What will more effectively convince a hiring manager that you can produce results for them? Should you focus on making products? Should you complete programming challenges?
Past results are the best evidence of future results. But it’s hard to beat solving a problem before the eyes of your interviewer. Here’s Raul’s question:
Candidate Question: Preparing For Interviews
It’s me again! with another question. I’m interested in what you think.
So I’m deciding on where to put my free time, building something or practicing algorithms/DS problems, to get the better job/opportunities out there.
I believe that someone can learn how to build something in their normal job but in opposite, they need to study/practice specifically for algorithms/DS to be good at it.
Do managers think that a candidate should be expected to know how to build things just because they have worked before in a related field? and go straight to algorithms/DS questions because they want to see how the candidate thinks? or will they care about the candidate showing them what they have built and will not be very strict on your algorithmic/DS skills?
How does this work? what is you opinion? What is more impressive to you or for what do you look into a candidate when you hire him, that he has actually answered your algorithmic/DS questions or that he has built something?
For example: I had some coworkers that were really good at building whatever you liked but they did not know what Big O, BFS, DFS, Binary trees were etc…
So they clearly won’t be able to answer most technical questions on an interview but they are really good at building something.
Thanks for your time!
Thank you for your question, Raul. Before I give my own answer, realize that there are many important abilities that you need in order to be an effective worker. Managers often call these competencies. Each job opening will have three to five competencies that the hiring manager considers essential.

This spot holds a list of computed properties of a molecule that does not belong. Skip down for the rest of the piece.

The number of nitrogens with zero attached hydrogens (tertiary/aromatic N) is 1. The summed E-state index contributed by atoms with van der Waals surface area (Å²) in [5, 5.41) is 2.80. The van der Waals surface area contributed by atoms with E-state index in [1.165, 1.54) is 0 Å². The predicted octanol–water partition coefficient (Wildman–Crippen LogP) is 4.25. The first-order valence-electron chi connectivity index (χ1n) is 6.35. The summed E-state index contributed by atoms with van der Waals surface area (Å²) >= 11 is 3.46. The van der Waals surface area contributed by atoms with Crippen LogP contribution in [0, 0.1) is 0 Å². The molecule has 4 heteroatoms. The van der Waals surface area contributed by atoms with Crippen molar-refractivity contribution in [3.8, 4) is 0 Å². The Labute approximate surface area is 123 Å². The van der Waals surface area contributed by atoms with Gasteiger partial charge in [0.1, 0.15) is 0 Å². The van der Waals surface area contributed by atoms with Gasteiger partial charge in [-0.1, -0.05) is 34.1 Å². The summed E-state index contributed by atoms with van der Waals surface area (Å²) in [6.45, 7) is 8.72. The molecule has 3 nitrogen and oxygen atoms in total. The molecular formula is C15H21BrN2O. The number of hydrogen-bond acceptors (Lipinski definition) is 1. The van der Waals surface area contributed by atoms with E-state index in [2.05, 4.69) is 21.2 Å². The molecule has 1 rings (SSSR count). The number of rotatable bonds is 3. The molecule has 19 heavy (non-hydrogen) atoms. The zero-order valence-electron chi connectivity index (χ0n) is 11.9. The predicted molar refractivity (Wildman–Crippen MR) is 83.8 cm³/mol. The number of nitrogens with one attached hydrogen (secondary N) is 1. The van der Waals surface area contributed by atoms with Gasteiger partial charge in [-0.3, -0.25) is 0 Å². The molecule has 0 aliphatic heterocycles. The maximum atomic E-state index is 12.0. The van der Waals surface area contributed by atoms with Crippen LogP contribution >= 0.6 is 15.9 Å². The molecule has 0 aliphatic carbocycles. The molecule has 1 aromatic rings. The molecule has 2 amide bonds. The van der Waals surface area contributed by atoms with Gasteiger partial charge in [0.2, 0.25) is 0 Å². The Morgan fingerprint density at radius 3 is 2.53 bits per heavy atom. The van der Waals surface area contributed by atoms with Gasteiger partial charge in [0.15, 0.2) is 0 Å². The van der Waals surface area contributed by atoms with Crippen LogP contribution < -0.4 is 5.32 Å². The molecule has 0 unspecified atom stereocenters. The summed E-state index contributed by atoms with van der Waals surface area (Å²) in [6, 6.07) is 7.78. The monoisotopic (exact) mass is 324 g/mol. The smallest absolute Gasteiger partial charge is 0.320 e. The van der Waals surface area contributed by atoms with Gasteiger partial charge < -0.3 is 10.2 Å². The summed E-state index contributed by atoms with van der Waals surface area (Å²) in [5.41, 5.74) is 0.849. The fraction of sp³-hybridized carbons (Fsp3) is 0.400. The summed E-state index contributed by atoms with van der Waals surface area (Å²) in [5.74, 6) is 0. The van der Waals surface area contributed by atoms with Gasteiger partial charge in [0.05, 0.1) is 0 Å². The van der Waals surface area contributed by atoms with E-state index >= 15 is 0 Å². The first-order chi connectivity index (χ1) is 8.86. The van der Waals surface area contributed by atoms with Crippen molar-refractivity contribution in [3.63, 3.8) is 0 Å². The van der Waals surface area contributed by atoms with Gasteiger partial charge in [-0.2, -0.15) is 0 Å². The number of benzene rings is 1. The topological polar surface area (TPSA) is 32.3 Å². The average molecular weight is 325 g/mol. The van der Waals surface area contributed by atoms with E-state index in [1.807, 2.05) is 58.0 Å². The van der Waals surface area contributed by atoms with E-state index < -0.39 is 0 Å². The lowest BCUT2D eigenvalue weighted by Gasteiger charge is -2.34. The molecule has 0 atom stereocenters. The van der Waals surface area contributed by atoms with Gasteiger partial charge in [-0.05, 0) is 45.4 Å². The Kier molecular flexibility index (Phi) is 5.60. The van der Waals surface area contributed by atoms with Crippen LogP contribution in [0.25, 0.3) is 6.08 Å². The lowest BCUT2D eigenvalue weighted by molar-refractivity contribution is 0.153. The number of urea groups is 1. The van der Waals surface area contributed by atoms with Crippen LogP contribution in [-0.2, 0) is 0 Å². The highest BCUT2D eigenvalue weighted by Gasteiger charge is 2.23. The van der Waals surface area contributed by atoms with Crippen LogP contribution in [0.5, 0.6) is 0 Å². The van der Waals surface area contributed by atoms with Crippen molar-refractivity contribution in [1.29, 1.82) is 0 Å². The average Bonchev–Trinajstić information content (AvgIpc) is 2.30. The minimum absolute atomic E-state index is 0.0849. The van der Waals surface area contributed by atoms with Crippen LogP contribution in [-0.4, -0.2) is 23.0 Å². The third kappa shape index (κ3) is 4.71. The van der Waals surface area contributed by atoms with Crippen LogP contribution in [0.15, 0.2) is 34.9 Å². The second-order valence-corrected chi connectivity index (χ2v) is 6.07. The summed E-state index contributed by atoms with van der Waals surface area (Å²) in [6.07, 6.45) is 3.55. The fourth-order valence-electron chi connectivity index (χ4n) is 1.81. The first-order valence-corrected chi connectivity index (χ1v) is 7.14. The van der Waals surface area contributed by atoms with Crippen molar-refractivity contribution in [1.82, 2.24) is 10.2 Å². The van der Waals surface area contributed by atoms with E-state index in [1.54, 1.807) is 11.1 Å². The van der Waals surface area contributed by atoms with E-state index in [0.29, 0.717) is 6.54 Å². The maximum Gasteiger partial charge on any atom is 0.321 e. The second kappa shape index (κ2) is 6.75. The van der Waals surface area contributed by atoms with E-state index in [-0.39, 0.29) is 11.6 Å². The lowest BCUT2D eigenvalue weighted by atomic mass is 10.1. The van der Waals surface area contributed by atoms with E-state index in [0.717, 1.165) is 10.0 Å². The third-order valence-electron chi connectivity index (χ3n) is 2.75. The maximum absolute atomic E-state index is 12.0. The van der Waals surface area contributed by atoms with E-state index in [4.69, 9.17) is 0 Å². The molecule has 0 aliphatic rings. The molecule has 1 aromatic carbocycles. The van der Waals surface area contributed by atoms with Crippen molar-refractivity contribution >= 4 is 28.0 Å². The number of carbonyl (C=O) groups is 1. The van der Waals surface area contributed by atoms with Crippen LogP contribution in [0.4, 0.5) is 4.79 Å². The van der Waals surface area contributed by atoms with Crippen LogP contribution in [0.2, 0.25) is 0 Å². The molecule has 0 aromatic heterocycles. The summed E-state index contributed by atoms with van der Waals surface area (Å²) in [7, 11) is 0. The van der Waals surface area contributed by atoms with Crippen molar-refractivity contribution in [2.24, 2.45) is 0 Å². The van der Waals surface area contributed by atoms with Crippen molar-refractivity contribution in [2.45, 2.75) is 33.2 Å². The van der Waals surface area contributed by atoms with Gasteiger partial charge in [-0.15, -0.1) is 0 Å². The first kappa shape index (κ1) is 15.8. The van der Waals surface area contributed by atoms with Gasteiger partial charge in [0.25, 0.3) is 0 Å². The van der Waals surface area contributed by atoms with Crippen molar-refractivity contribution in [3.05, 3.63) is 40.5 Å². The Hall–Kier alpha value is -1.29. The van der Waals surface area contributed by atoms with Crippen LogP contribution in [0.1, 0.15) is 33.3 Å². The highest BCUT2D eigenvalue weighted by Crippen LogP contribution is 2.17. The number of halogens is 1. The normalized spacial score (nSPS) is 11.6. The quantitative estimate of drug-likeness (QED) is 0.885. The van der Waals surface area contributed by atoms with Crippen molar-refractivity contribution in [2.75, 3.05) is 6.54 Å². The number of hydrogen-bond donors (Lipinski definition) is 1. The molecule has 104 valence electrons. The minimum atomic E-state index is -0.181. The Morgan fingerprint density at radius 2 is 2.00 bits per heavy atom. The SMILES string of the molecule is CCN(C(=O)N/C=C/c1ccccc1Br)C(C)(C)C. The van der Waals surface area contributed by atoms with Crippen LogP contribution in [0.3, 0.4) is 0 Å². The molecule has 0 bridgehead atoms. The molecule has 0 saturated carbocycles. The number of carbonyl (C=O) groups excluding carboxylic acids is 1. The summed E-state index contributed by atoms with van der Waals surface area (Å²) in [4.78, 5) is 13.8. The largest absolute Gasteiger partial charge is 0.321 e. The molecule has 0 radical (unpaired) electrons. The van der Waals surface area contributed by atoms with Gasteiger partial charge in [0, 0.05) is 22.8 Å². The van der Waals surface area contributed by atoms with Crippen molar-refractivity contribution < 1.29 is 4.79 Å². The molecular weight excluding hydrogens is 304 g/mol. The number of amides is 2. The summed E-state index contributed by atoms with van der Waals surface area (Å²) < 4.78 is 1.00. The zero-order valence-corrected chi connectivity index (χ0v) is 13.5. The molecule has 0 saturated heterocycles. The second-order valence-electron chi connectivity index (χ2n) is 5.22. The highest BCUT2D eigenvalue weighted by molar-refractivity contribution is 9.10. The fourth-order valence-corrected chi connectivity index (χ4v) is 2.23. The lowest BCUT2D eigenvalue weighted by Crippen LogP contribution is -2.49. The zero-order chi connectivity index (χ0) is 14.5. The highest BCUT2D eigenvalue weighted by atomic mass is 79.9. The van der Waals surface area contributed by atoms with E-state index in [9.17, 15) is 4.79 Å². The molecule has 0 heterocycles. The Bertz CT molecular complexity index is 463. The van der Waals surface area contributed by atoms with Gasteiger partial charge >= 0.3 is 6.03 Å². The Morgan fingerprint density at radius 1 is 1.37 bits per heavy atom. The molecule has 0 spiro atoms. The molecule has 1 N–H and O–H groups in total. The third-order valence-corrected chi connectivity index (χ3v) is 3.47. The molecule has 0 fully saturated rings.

In this case I’ll limit my comments to a vague technical competency.
Results Matter Most
In short: a manager hires a candidate because she believes they will produce results. More specifically, the right results in the environment of the company she is hiring for.
The future isn’t known yet. So a manager has to guess at what information will most reliably predict good future results.
Time and again the best predictor of future results has been shown to be past results.
While it might sink you when naïvely applied to the stock market it’s really the first rule in hiring.
Have a Portfolio
If you have a product you’ve created yourself, and it’s sharp, then put that in your portfolio. That’s one of the best bits of evidence that shows you really can produce future results.
Unfortunately, many people don’t have compelling products they’ve made in isolation. When they talk about past results it’s often difficult to tease out what exactly they did versus their team. (I’m sure you’ve been part of a team with some free riders.)
No matter how good a portfolio a person has I want first-hand testimony to add to my list of evidences. I have a short list of people I trust enough to give a recommendation that fills that need for me. If you don’t have that kind of referral then I’m going to want to see you work.
Be Prepared to Audition
When I give a candidate a sample problem and ask them to solve it with me I specifically do not want them to solve it from memory. If the solution comes too easily then I’ll give them another one. I need to see them think.
At the same time, I don’t want to see them think abstractly. I don’t use brain-teasers or riddles. I ask them to solve a realistic problem that lends itself to basic analysis and problem solving.
- Do you think to restate the problem?
- Do you seek to divide it into smaller problems?
- Do you build up a solution using composition, looping, and branching logic?
These basic skills will be second nature to a developer that has really delivered solutions in the past. They will be a challenge to a scripter that has mostly use the search, copy, mutate formula for hacking together solutions.
If you haven’t formal training in computer science, or your past projects have been monotonous, then you might want to beef up your problem solving skills with intentional practice solving programming challenges.
Should you develop portfolio projects or should you solve algorithm problems?
- Have at least one solid portfolio project. Sharp and created (nearly) entirely by you.
- Be well practiced in learning new tools and finding novel applications. You might demonstrate these in one-off experiments in your portfolio.
- Know how to divide and conquer, recurse, and loop. (You can practice this a lot in programming challenges.)
In general I don’t hire you for the algorithms you’ve memorized but for the results you’ve produced with those algorithms. Tools (like algorithms) help you deliver. And you can’t use a tool you’ve never learned.